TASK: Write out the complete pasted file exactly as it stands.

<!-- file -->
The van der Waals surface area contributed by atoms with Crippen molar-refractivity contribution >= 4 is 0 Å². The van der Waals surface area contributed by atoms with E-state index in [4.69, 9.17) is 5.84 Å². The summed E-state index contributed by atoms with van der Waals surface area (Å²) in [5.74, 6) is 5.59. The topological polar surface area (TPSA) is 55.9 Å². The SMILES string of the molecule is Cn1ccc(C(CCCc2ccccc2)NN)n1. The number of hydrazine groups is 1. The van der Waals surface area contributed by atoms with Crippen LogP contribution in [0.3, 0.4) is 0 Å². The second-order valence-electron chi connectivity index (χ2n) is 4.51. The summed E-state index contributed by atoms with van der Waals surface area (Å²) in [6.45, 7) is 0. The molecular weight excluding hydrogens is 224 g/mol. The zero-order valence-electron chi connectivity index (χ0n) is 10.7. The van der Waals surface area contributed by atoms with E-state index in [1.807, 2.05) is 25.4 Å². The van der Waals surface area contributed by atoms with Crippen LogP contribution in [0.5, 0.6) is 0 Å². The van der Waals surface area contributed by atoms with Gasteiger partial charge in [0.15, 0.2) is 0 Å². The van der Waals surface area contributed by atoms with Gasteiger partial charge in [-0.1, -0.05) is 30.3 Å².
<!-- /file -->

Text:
The van der Waals surface area contributed by atoms with Crippen molar-refractivity contribution >= 4 is 0 Å². The van der Waals surface area contributed by atoms with E-state index in [4.69, 9.17) is 5.84 Å². The summed E-state index contributed by atoms with van der Waals surface area (Å²) in [5.74, 6) is 5.59. The topological polar surface area (TPSA) is 55.9 Å². The SMILES string of the molecule is Cn1ccc(C(CCCc2ccccc2)NN)n1. The number of hydrazine groups is 1. The van der Waals surface area contributed by atoms with Crippen LogP contribution in [0.3, 0.4) is 0 Å². The second-order valence-electron chi connectivity index (χ2n) is 4.51. The summed E-state index contributed by atoms with van der Waals surface area (Å²) in [6.45, 7) is 0. The molecular weight excluding hydrogens is 224 g/mol. The zero-order valence-electron chi connectivity index (χ0n) is 10.7. The van der Waals surface area contributed by atoms with E-state index in [1.807, 2.05) is 25.4 Å². The van der Waals surface area contributed by atoms with Crippen LogP contribution in [0.5, 0.6) is 0 Å². The van der Waals surface area contributed by atoms with Gasteiger partial charge in [0.15, 0.2) is 0 Å². The van der Waals surface area contributed by atoms with Gasteiger partial charge in [-0.1, -0.05) is 30.3 Å².